This practically agrees with what he wrote before, and he can only imagine that they so persist in wanting to know whether the Emperor will keep the treaty, or not, in order to be guided thereby in negociations with the French; but he can get no positive intelligence of any negotiation. London, 10 July 1545.
P.S.—At closing this, learnt that the passage was stopped, to prevent the French getting news, and had to send to Court for the courier's passport. Endd. as rec. at Worms, 22 July 1545.
10 July. 1155. Van Dee delft to Mary or Hungary.
Ib. No. 92. To the same effect as the preceding.
10 July. 1156. Van der Delft to Paget.
R. O. Being about to follow the King, and thinking to despatch a courier whom the Queen lately sent me, I learn that the passage by Dover is closed, and that the merchants who have sent to the Lord Chancellor for passage for one of their couriers have answer that it is not his office to grant it. I beg you to send instructions for the passage of my man, by this bearer, who is sent by the merchants, to whom also pray give like licence. Commendations to Madame. London, 10 July 1545. Signed: Francoys Vander Dilft.
French, p. 1. Add. Endd.
ii. On a slip of paper attached to the above are the following names (of the merchants?), viz., Stasi Touket, Francesco Casade Portugese, Jaques Ballync, Jaques Duren, Adrian Mostart, Pieter van Dalle.
10 July. 1157. Suffolk to Paget.
R. O. Bearer, Robert Cripling, exhibited to the King at Detford "a supplication touching oppressions to be administered to him by th'arch-bishop of York." Doubtless you remember it and the communication between you and me for that matter. Pray procure the Council's letter to the bishop to "permit the poor man quietly to dwell by him," or else a letter to the Council in those parts. Barbican, 10 July. Signed.
P. 1. Add. Endd.: 1545
10 July. 1158. Otwell Johnson to John Johnson.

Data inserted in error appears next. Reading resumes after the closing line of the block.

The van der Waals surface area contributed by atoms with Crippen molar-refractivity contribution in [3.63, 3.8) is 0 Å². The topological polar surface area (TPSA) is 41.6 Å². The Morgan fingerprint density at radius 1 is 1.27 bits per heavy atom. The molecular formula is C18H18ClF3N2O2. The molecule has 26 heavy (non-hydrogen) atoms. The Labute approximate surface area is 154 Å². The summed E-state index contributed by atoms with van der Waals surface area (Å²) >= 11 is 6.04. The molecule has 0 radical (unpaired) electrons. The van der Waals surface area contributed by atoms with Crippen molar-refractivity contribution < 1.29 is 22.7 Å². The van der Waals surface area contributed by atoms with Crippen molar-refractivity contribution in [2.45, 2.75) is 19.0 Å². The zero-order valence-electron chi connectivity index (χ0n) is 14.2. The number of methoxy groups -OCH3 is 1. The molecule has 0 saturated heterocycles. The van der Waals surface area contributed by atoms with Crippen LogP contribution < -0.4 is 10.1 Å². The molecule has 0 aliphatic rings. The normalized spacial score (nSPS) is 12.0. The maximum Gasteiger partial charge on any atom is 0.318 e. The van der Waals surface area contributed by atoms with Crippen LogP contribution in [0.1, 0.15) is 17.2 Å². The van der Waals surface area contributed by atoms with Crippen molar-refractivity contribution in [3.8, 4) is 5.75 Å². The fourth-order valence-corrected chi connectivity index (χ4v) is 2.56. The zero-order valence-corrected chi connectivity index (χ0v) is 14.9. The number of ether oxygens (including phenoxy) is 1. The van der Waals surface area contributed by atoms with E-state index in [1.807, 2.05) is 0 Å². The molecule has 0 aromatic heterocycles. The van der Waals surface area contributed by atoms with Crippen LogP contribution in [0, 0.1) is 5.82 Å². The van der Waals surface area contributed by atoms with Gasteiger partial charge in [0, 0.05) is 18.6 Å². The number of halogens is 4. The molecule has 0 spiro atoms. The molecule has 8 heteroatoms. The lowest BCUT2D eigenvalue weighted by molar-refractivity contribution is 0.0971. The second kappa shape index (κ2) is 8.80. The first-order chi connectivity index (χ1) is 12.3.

R. O. London, 10 July 1545. Yours from Tykeford I received within two days after your departure thence home to your wife, who I trust is well again. Within these three days many English merchants are come out of Flanders by stealth for fear of a new arrest, expected this day at Andwarpe and Barrowe, although the Diet is not ended and the Commissioners not yet separated. In the Temmes and elsewhere all ships are arrested, as well those laden for Flanders as others—to what end is uncertain. The Emperor is still at Worines and draws to no thorough agreement with the Protestants, "by reason of the develish suggestion of the great and abominable harlot of Babylon, and daily feeding of him and his papistical prelates with great abundance of extortioned Roman ducats, as I hear of honest men that come last from Andwarpe; so that the subjects of that country do not shrink to speak thereof openly. The living Lord transform him into a more Christian mind when His godly pleasure is, that His only glory may be more generally sought for than it now many years past hath been." On the other side news has been all this week that 30,000 or 40,000 Frenchmen are come to besiege Boullen, and indeed there are encamped beyond the water ("where Mons. de Bies and his company was raised by the earl of Hartford") about half that number, and it is reported that a like number has approached the place where the Master of the Horse lay when the King besieged the town. Our men skirmish with them. There is no news from the sea as yet; but the King is informed that on the 5th inst. the French navy was ready to start, and "I suppose all shall not escape our English navy. The Lord's will be done in every thing and place; for the Council of this realm do give men much warning of Flanders as well as they do provide against Frenchmen."